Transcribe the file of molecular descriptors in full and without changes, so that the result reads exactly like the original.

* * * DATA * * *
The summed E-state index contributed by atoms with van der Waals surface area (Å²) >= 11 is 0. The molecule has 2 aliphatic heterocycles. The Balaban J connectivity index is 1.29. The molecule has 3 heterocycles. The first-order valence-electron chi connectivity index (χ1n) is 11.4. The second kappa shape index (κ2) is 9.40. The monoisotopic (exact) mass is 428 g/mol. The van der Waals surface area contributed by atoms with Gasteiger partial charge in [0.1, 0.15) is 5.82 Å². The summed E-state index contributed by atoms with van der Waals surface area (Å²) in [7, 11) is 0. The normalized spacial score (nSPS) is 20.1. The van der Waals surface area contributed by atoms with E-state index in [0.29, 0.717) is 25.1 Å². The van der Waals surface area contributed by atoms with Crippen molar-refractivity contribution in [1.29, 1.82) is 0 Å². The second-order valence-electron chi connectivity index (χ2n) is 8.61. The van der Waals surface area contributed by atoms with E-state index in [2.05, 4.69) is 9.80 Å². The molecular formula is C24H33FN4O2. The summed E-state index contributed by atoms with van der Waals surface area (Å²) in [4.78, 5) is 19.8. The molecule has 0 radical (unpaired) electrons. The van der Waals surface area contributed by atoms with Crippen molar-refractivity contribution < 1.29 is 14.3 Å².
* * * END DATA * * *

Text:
The summed E-state index contributed by atoms with van der Waals surface area (Å²) >= 11 is 0. The molecule has 2 aliphatic heterocycles. The Balaban J connectivity index is 1.29. The molecule has 3 heterocycles. The first-order valence-electron chi connectivity index (χ1n) is 11.4. The second kappa shape index (κ2) is 9.40. The monoisotopic (exact) mass is 428 g/mol. The van der Waals surface area contributed by atoms with Gasteiger partial charge in [0.1, 0.15) is 5.82 Å². The summed E-state index contributed by atoms with van der Waals surface area (Å²) in [7, 11) is 0. The normalized spacial score (nSPS) is 20.1. The van der Waals surface area contributed by atoms with E-state index in [0.29, 0.717) is 25.1 Å². The van der Waals surface area contributed by atoms with Crippen molar-refractivity contribution in [1.29, 1.82) is 0 Å². The second-order valence-electron chi connectivity index (χ2n) is 8.61. The van der Waals surface area contributed by atoms with E-state index in [2.05, 4.69) is 9.80 Å². The molecular formula is C24H33FN4O2. The summed E-state index contributed by atoms with van der Waals surface area (Å²) in [4.78, 5) is 19.8. The molecule has 0 radical (unpaired) electrons. The van der Waals surface area contributed by atoms with Crippen molar-refractivity contribution < 1.29 is 14.3 Å².